Yes it is. At $64billion, it is the largest foreign direct investment source for India, accounting for 38% of total FDI.
Meanwhile, investments from Cyprus, another tax haven, are also on the rise with FDI from the country increasing 10 times in the last three years. At nearly $7 billion Cyprus is now the seventh largest FDI contributor to India ahead of Germany and France.
With Example :-
Investors route money into India through Mauritius and use our double tax treaty to prevent India from charging capital gains tax on these investments. These investors save themselves as much as 50% in capital gains tax, and end up paying Mauritius 3% tax on their profits.
The result of this arrangement is that from 2000 to 2013, $72 billion has flowed into India from Mauritius. This represents 38% of cumulative equity inflows into India over this period, according to the Indian Ministry of Commerce and Industry.
What did Mauritius get out of this?
First a quick lesson in tax treaties:
The Mauritius-India Double Tax Avoidance Treaty says, amongst other things, that any tax resident of Mauritius will be taxed on their capital gains in Mauritius, even if these gains are made in the ‘other country’ – India. The best way to become tax resident in Mauritius is to establish a Mauritian Company with a Category 1 Global Business License. This company, while being taxed at our normal rate of 15%, gets an 80% discount on its tax for deemed foreign taxes paid. So in effect, this company pays 3% tax (which is 80% of 15).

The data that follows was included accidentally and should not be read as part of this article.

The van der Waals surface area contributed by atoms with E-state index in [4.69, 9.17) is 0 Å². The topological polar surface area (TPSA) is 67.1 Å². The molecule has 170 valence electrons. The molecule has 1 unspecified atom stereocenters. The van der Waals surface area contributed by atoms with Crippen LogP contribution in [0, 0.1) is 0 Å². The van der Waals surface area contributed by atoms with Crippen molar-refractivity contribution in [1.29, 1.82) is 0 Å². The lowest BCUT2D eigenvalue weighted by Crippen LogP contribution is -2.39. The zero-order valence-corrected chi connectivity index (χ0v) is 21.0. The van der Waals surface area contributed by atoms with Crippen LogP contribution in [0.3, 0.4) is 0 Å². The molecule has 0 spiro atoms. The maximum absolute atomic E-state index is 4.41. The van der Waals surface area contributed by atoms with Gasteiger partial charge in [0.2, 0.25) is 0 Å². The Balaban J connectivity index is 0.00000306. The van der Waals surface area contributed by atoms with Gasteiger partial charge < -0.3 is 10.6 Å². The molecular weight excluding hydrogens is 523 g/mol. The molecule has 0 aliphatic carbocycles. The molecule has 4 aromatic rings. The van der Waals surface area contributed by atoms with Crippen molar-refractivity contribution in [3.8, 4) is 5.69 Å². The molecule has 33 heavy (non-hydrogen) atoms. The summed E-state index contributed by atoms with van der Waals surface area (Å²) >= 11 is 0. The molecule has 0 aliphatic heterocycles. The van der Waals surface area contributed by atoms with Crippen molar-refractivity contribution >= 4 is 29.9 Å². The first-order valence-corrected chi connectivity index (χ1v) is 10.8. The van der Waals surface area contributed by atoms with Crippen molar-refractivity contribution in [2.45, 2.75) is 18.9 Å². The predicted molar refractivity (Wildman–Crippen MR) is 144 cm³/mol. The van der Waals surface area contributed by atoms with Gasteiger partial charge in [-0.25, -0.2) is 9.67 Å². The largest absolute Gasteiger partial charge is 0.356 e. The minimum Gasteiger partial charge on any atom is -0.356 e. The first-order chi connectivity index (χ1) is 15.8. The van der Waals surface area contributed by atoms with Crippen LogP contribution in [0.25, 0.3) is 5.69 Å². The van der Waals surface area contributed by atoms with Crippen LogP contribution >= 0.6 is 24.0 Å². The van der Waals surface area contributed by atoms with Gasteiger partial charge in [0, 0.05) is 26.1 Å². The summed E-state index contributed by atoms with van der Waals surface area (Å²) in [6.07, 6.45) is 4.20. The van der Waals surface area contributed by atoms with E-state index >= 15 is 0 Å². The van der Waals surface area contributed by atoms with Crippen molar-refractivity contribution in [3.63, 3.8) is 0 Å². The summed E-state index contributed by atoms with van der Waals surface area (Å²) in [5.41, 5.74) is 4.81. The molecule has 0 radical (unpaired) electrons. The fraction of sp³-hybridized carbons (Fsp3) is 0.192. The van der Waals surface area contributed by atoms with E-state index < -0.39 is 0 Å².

Ok, back to what Mauritius got out of this…
The 3% taxes that were paid by Category 1 companies amounted to 30% of all company tax paid in Mauritius in 2011. In 2012 it was 35%. In terms of all taxes paid in Mauritius, this amounted to 17% in 2011 and 20% in 2012.
So to summarise, India gets 38% of its foreign investment income from Mauritius, and Mauritius gets 20% of its tax income from India.
India has comprehensive DTAA with 83 countries. This means that there are agreed rates of tax and jurisdiction on specified types of income arising in a country to a tax resident of another country. Under the Income Tax Act 1961 of India, there are two provisions, Section 90 and Section 91, which provide specific relief to taxpayers to save them from double taxation. Section 90 is for taxpayers who have paid the tax to a country with which India has signed DTAA, while Section 91 provides relief to tax payers who have paid tax to a country with which India has not signed a DTAA. Thus, India gives relief to both kind of taxpayers.
According to the tax treaty between India and Mauritius, capital gains can only be taxed in Mauritius, the same treaty exist with 16 other countries. But with only 3% of capital gains tax, the quality of its service and regulatory framework, its pool of professionals, geographical proximity, cultural affinities and long historical ties with India, Mauritius is the most attractive conduit for investments into India.
The DTAC has helped Mauritius in the development of its Financial Services sector and India has on the other hand benefitted in terms of foreign direct investments, which for the last ten years stand at a cumulative figure of around USD 55Billion, and also in terms of job creation.